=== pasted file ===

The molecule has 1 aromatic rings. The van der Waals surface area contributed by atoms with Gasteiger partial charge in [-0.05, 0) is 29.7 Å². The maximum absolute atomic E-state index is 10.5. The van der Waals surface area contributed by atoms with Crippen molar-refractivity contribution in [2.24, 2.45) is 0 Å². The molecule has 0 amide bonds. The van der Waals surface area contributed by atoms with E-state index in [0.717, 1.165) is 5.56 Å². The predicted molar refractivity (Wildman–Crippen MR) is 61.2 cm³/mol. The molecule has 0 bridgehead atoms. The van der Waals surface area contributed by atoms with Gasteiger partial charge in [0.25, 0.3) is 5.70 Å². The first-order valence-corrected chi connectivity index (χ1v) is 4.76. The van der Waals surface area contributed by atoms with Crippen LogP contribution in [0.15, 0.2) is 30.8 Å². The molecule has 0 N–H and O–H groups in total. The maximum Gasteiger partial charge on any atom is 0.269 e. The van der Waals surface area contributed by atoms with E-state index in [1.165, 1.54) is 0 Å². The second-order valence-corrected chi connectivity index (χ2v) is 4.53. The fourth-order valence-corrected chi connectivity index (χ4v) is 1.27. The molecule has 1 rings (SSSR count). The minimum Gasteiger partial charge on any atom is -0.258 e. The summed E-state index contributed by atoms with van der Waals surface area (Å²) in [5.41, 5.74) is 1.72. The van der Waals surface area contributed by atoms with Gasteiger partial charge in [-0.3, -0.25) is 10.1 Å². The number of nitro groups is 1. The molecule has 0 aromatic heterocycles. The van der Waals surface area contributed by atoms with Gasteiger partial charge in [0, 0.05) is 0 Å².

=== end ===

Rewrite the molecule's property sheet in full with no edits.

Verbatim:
The molecule has 1 aromatic rings. The van der Waals surface area contributed by atoms with Gasteiger partial charge in [-0.05, 0) is 29.7 Å². The maximum absolute atomic E-state index is 10.5. The van der Waals surface area contributed by atoms with Crippen molar-refractivity contribution in [2.24, 2.45) is 0 Å². The molecule has 0 amide bonds. The van der Waals surface area contributed by atoms with E-state index in [0.717, 1.165) is 5.56 Å². The predicted molar refractivity (Wildman–Crippen MR) is 61.2 cm³/mol. The molecule has 0 bridgehead atoms. The van der Waals surface area contributed by atoms with Gasteiger partial charge in [0.25, 0.3) is 5.70 Å². The first-order valence-corrected chi connectivity index (χ1v) is 4.76. The van der Waals surface area contributed by atoms with Crippen LogP contribution in [0.15, 0.2) is 30.8 Å². The molecule has 0 N–H and O–H groups in total. The maximum Gasteiger partial charge on any atom is 0.269 e. The van der Waals surface area contributed by atoms with E-state index in [1.165, 1.54) is 0 Å². The second-order valence-corrected chi connectivity index (χ2v) is 4.53. The fourth-order valence-corrected chi connectivity index (χ4v) is 1.27. The molecule has 1 rings (SSSR count). The minimum Gasteiger partial charge on any atom is -0.258 e. The summed E-state index contributed by atoms with van der Waals surface area (Å²) in [5.41, 5.74) is 1.72. The van der Waals surface area contributed by atoms with Gasteiger partial charge in [-0.3, -0.25) is 10.1 Å². The number of nitro groups is 1. The molecule has 0 aromatic heterocycles. The van der Waals surface area contributed by atoms with Gasteiger partial charge in [0, 0.05) is 0 Å².